A megaload of oil production equipment, bound for Alberta, Canada, is expected to start moving again tonight through southern Idaho. Now at Marsing in western Idaho, it is not known when the shipment will pass through southern Blaine County on U.S. Highway 20. The megaload is shown here in Oregon.
Courtesy photo by E.J. Harris of the East Oregonian
Wild Idaho Rising Tide, a Moscow-based environmental activist group, was planning a protest for Monday night in Marsing against a megaload of oil production equipment but called it off when the organization learned earlier that day that the shipment wasn’t going to move for a few days.
But the protest, one of four planned in Idaho, including one at Timmerman Junction south of Bellevue, was only postponed and is now tentatively scheduled for tonight, Dec. 27, when the Idaho Transportation Department said the load will likely start its journey again for the Athabasca tar sands oil-production fields in Alberta, Canada.
A second megaload, destined to take the same route through southern Idaho as the first one, also took a four-day break, but according to the Oregon Department of Transportation it too is expected to resume its journey tonight.
The shipments, the first of three planned to move through Oregon, southern Idaho and Montana, are comprised of large tanks with intricate internal systems that are described as evaporators, heat exchangers and water purification units. The units will be used in the process of extracting crude oil from bitumen, a tar-like substance that is blasted in situ with steam to melt out the oil.
Assembled in Portland, Ore., for Resources Conservation Company International, a General Electric Co. subsidiary, the units were then shipped by barge up the Columbia River to the Port of Umatilla.
Megaload 1 left Umatilla on Dec. 2 but, delayed by wintry weather and protesters, took almost three weeks to traverse Oregon before arriving in Idaho Monday morning. The load, including trucks and trailers used for transport, weighs more than 450 tons, is 382 feet long, 18 feet 11 inches high and almost 23 feet wide. It is now parked at the junction of U.S. Highway 95 and state Highway 55 near Marsing.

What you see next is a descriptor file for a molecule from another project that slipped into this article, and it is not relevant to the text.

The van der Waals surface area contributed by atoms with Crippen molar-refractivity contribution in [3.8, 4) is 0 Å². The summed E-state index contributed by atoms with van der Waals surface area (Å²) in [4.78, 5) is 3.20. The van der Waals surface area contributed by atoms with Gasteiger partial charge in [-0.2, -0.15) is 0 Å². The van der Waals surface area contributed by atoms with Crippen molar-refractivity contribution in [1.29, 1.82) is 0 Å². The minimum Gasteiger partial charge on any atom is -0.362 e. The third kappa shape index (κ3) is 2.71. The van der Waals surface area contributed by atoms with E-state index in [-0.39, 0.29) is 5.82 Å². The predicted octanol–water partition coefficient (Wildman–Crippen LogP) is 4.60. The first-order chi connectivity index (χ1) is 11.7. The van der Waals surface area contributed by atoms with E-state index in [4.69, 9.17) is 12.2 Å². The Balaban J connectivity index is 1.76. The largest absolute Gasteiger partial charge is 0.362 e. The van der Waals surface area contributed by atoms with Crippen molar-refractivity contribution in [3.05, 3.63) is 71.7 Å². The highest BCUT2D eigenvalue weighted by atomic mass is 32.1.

“We’ll be down for Friday night and as long as it takes after that.”
Wild Idaho Rising Tide
Megaload 2 left Umatilla on Sunday and is now parked near Pendleton. That load, because of a different truck-trailer arrangement, is 350 feet long and weighs 804,000 pounds.
Megaload 3 remains at Umatilla, but Omega Morgan, the Oregon-based company handling the shipments, reported earlier that it would likely depart in January. The size of that shipment hasn’t been reported but it will be similar to the other two.
The loads are destined to pass through southern Blaine County on U.S. Highway 20, going through Timmerman Junction and the city of Carey.
Helen Yost, community organizer for Wild Idaho Rising Tide, said Thursday that she’s concerned that the loads “might get bunched up in Idaho.” She noted that Omega Morgan only averaged about 15 miles per night through Oregon. At that rate, it could take more than a month for a load to traverse the almost 500 miles of the route through Idaho.
ITD spokesman Adam Rush said each load needs its own permit to travel through Idaho but that there’s nothing that would not allow two loads to be in the state at the same time.
“If that happens, we’d like there to be a considerable distance between them,” Rush said.
He confirmed that Omega Morgan intends to put Megaload 1 back on the road tonight.
“It will resume travel tomorrow night, weather permitting, after 10 p.m.,” Rush said Thursday. The Idaho permit for Megaload 1 allows it to only travel from 10 p.m. to 6 a.m.
Yost said that protests have been delayed but not canceled.
“We’ll be down for Friday night and as long as it takes after that,” she said.
In addition to Marsing, protests are planned at Mountain Home, Timmerman Junction and Salmon.
Yost said her group includes regional environmental activists, some of them from Boise, but that the Timmerman Junction protest is “garnering local support.”
Her organization and other environmental groups claim that they oppose megaload shipments because of the potential for road and bridge damage and because the tar sands operation causes irreversible environmental damage, leads to large emissions of carbon dioxide and greenhouse gases, pollutes both ground water and surface water, ruins wetlands for numerous species of migrating waterfowl and violates treaty agreements with Indian tribes in both the U.S. and Canada.
In a news release about the protests, Yost said she is hoping more people commit to her cause.
“Please bring your family, friends and neighbors and come prepared with protest signs, banners, and equipment, musical instruments, voices, and chants, audio and video recorders, cameras, notepads, and your spirit of solidarity, regional resistance and freedom of expression.”
Terry Smith: firstname.lastname@example.org